I miss the way nostalgia used to be.
When I was a kid, nostalgia was strictly the province of older people. In those days, the only people who got excited about re-union albums were folks who were fans the first time around. Younger listeners were too busy with new music to care which rock relics were back.
That doesn't seem the case anymore. Why else would MTV -- an operation that's as much a product of the '80s as its audience -- have shepherded the comeback of two '70s super groups, Led Zeppelin and the Eagles? Not only were both groups long gone by the time MTV got going, but their back catalogs were part of the Album Oriented Rock aesthetic MTV helped push into extinction.
Yet not only did "MTV Unplugged" play host to Led Zep's Jimmy Page and Robert Plant, as well as a completely reunited Eagles, but the shows are now being spun off into what many expect will be two of the season's biggest albums: Page and Plant's "No Quarter" (Atlantic 82706), and the Eagles' "Hell Freezes Over" (Geffen 31365), both arriving in stores today.
Each album employs a similar approach, mixing remade oldies with a smattering of new material, some of which was not included in the MTV specials. Moreover, these albums aren't being presented as one-occasion get-togethers, but as the beginning of a new chapter in each act's history.
That said, it's easier to get excited about Page/Plant than it is the Eagles, if only because the music Page and Plant make manages to avoid the trap of the past -- to such an extent that it sounds surprisingly little like the music most people would consider Zeppelin-esque.
Sure, there is a ton of oldies on hand, including such well-worn classics as "Kashmir," "Thank You," "Four Sticks" and "The Battle of Evermore." But even as Page and Plant dip into the back catalog, they take pains to ensure that the songs do not remain the same.
"Evermore" may find Page playing the same mandolin lick he played on Led Zep's fourth album, but the tune no longer centers on its echo-enhanced rhythm; there's a whole range of percussion (most notably Jim Sutherland's bodhran) to push the song along. Even better, the second voice (Fairport Convention's Sandy Denny on the original) is provided by Najma Akhtar, whose ghazal-schooled voice brings a bit of classical Indian flavor to the song.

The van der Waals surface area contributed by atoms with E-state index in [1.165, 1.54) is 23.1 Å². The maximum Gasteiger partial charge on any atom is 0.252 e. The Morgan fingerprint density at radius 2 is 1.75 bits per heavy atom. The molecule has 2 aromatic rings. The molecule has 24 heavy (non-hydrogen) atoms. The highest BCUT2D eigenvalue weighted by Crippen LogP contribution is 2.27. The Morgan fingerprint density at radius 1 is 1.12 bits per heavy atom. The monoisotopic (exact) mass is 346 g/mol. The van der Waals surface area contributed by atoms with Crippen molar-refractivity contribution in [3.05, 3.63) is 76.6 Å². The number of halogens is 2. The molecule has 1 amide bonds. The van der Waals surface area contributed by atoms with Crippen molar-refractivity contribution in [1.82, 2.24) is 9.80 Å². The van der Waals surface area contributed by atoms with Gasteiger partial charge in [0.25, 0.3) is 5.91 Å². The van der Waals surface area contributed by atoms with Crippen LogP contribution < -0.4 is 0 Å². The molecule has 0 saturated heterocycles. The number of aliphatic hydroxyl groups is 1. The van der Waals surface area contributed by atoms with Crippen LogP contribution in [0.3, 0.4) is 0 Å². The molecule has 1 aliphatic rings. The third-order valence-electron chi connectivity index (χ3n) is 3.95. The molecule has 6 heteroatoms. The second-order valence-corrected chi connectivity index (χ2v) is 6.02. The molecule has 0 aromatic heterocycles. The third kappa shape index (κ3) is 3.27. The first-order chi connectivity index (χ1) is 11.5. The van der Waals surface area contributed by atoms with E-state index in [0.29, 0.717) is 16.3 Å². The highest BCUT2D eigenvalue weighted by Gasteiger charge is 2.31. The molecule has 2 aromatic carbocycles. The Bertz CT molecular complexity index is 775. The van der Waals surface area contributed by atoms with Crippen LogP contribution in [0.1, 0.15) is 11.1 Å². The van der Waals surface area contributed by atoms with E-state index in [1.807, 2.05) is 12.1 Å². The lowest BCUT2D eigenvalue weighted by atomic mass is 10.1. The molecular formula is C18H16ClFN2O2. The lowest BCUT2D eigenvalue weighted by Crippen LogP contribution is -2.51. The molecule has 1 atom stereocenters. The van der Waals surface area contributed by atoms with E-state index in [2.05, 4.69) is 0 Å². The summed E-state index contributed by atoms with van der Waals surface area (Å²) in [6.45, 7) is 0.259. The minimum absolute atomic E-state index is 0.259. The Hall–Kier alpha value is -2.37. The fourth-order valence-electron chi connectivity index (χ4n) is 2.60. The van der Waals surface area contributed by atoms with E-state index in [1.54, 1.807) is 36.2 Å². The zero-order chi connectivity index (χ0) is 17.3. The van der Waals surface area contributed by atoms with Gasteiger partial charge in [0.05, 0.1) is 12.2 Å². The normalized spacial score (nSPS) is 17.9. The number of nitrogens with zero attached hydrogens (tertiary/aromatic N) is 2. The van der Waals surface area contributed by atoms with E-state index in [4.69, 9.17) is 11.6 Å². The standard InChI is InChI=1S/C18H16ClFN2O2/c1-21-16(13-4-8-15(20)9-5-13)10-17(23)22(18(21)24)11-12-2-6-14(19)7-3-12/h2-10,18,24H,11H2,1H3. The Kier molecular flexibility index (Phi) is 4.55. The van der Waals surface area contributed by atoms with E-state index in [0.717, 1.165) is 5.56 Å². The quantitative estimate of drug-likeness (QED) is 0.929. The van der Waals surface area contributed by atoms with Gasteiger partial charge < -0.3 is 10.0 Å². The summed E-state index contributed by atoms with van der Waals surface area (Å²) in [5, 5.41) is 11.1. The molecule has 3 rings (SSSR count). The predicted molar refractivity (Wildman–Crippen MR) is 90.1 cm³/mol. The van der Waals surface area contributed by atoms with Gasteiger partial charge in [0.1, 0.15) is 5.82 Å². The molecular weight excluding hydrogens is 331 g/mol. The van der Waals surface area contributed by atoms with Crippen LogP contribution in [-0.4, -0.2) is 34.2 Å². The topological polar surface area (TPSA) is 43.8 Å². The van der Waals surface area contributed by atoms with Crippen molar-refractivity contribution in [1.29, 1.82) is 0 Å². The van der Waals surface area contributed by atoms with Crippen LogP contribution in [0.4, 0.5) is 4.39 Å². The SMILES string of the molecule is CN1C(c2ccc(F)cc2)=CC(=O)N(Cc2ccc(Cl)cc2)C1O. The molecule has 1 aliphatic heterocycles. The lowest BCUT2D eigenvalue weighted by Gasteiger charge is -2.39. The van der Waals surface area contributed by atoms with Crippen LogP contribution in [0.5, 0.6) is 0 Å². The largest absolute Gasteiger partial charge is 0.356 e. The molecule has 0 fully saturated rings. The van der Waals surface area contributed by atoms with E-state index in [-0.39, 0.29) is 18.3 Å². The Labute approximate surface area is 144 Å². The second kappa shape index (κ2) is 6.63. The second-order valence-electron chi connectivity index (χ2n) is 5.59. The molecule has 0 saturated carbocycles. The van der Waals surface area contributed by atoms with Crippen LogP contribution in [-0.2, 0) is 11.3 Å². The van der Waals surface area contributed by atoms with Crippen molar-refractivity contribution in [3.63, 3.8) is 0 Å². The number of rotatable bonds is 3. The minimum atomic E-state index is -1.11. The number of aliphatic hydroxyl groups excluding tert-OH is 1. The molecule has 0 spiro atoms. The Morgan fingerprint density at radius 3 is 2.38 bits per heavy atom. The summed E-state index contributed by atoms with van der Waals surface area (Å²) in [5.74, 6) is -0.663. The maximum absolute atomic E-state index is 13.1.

Even the songs that take a more traditional tack provide a few surprises. "Since I Been Lovin' You," for instance, adds enough soul groove and string sweetening to move the song's spiritual home from Chicago to Memphis, while leaving room enough for some stunning blues work by Page. "Friends" prefaces its signature riff with a hauntingly lyrical introduction by Hossam Ramzy's Egyptian Ensemble.
Of course, this Arab influence isn't exactly new, since Page and Plant dabbled in North African music even when Led Zeppelin was still flying. But "No Quarter" takes that to another level entirely. "Wonderful One" finds Page and Plant stitching a stately, elegiac ballad over a slow-throbbing Arabic drum loop, a combination as catchy as it is exotic. Listening to this, it's easy to imagine these two making new music that's just as striking and original as their work in the '70s.
Too bad the same can't be said for the Eagles. Although it's hard to imagine that many old-time fans will be disappointed with "Hell Freezes Over" -- particularly given the sterling renditions it offers of such oldies as "Desperado," "Take It Easy" and "Hotel California" -- it's difficult to see the album as anything resembling a step forward.
It seems to suggest that the band would rather meet the expectations of the contemporary country market than try anything new. How else to explain the blatant conservatism of such new tunes as "Love Will Keep Us Alive," with its gorgeous high harmonies, or the pedal steel-flavored "The Girl from Yesterday"? Both would seem fairly adventurous were this a George Strait album, but coming from the Eagles, they seem almost a step backward.
For that matter, there's something nastily retro even about the band's current single, "Get Over It." Granted, its anger at America's we're-all-victims mentality is well placed, but there's not really a lot of comfort to be had in hearing a bunch of millionaire pop stars telling us to stop whining. Moreover, the song's basic boogie approach seems crushingly obvious given the degree of melodic invention found in "Life in the Fast Lane" and its ilk.
Truth is, it's the kind of song Travis Tritt could have written -- and is that really all the Eagles' legacy amounts to?
A 'QUARTER' TO CALL
To hear Jimmy Page and Robert Plant's "No Quarter," call Sundial, The Sun's telephone information service at (410) 783-1800. In Anne Arundel County, call 268-7736; in Harford County, 836-5028; in Carroll County, 848-0338. Using a touch-tone phone, punch in the four-digit code 6237 after you hear the greeting.
To hear excerpts from the Eagles' "Hell Freezes Over," call Sundial and punch in the four-digit code 6238.